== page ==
As we collectively stare down the holidays, the reality that our celebrations won’t look or feel the same as in other years is inescapable. The range of differences varies, of course. For my family, it’s planning our winter holidays without extended family for the first time ever. For many others, the difference, and the struggle, is far more profound. Unemployment in the U.S. is down to 6.7% now, a blessed drop from its peak in April, but that’s still 3.2 percentage points higher than it was in February. And with the federal eviction moratorium expiring on December 31, some estimate that for as many as 19 million (largely black and brown, low income) Americans, will begin 2021 with a desperate search for a new home. Of course, many will be unsuccessful, and in addition to immense personal pain and suffering, there will be large and immediate costs to society, including those associated with the provision of emergency housing and medical care, as well as new strains on the foster and criminal justice systems.
What do we do? Well, many economists agree that a second federal stimulus package would be a very welcome intervention.But for the moment at least, nothing is forthcoming from Washington. And federal stimulus will only go so far. State and local solutions – tailored to the unique situations of each jurisdiction – will be integral to making it through the long, cold winter ahead. With that in mind, I want to to discuss a local solution I think holds real potential for one of our nation’s flagship cities hit hard by the COVID-19 pandemic: New York, NY.
New York City was the epicenter of the first coronavirus wave in the U.S., and by mid-October, the City’s unemployment rate was twice the national average, and personal income tax revenues – the fiscal lifeblood of the City – were projected to be down $2 billion for the year. These effects led many to turn to the history books, searching records of the 1970s fiscal crisis for clues as to what could be done to save the Big Apple. But at the Center for Property Tax Reform (CPTR), we think the right solution lies a bit farther back in the City’s storied past, all the way back in 1920 to be exact. During these times, newly constructed housing was exempted from property taxes for a decade, spurring widespread construction of the NYC’s now much sought-after “prewar apartments,” with their fancy marble entries and blessedly thick walls.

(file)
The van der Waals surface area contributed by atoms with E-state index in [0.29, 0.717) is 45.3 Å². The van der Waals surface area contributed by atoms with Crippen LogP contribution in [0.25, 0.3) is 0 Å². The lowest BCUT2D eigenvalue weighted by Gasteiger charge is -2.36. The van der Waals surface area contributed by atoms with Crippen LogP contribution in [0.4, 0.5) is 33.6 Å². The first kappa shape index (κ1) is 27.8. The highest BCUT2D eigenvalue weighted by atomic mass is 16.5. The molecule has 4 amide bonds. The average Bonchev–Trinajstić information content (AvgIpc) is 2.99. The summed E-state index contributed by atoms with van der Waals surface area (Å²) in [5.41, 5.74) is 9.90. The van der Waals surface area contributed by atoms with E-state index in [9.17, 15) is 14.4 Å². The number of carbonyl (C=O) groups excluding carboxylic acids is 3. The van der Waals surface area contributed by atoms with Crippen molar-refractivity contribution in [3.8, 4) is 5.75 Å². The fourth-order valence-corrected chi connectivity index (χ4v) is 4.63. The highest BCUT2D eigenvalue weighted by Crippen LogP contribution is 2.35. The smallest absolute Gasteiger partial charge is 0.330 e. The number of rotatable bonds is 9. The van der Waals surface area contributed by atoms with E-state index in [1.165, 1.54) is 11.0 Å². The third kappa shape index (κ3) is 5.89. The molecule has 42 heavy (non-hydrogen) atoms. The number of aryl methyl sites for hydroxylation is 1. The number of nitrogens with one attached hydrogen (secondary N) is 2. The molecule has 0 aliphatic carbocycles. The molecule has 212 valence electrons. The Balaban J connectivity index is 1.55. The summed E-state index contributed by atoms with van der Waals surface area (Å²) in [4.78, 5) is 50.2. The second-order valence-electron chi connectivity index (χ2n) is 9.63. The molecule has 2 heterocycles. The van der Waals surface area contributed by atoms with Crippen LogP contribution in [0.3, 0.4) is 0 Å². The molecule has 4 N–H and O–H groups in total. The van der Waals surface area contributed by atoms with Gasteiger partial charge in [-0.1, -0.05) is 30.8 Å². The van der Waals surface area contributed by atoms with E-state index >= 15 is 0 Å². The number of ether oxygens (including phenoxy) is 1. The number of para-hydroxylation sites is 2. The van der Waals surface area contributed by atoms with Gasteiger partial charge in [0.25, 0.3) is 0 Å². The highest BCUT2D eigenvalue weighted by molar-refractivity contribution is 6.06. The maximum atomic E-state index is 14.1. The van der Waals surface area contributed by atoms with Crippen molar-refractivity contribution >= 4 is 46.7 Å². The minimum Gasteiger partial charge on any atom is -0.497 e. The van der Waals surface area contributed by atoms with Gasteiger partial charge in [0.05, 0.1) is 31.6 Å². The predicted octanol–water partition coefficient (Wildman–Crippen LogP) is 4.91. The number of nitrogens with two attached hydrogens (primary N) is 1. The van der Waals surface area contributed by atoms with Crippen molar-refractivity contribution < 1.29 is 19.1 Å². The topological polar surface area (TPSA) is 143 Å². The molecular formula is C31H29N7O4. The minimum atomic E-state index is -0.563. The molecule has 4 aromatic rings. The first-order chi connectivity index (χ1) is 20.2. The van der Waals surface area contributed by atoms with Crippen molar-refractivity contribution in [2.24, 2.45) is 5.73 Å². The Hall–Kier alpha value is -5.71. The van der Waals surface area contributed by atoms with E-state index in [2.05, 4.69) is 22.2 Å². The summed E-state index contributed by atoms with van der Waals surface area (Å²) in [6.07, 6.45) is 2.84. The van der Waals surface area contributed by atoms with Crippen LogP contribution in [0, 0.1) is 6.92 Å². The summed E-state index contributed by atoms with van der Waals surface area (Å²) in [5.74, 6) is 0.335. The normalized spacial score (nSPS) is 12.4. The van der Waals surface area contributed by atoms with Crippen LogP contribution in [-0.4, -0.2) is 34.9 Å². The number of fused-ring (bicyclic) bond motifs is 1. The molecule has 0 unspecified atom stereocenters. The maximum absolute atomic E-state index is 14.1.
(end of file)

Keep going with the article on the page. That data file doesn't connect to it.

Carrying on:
CPTR’s proposal is simple: add a 5th class to the City’s property tax scheme for underutilized parcels and tax them, really tax them, to generate new revenue and encourage new use.
Why this approach? The Center’s new GIS analysis of City tax data shows that about 28,000 properties across the boroughs can currently be described as vacant or blighted. And because their owners’ tax bills are based on zoning, and NYC’s (very convoluted) tax system puts a strong emphasis on improvement value, the tax-generated carrying cost of these properties is next to nothing. This is hard to believe considering New York’s well-deserved reputation as one of the most expensive places to live on the planet.
What will a 5th class do? We will happen with the creation of a 5th class: It will provide an immediate revenue boon for the City, and a shift towards the sale and/or reuse of these currently unproductive properties. With just a 5% tax on land value, for example, NYC would see a property tax revenue increase of $1.5 billion in the first year. Need more? Tax more. As the 1920s experience taught us, untax buildings and you’ll get more higher-quality buildings. And those not willing or able to build will be encouraged by their suddenly higher tax bills to sell their land, making it available to new owners, which (especially with the City’s help) could include land trusts and others dedicated to addressing New York’s continuing affordable housing crisis.
The 2020 holiday season will be unlike any we’ve experienced. Although 2021 will likely begin on a very sour note for many of us, at RSF and CPTR we remain committed to devising economic solutions to our social problems. A 5th property tax class in New York City is not a silver bullet, but creative and effective local solutions like this one is instrumental in our economic recovery from COVID-19, and a return to a new, more equitable, normal.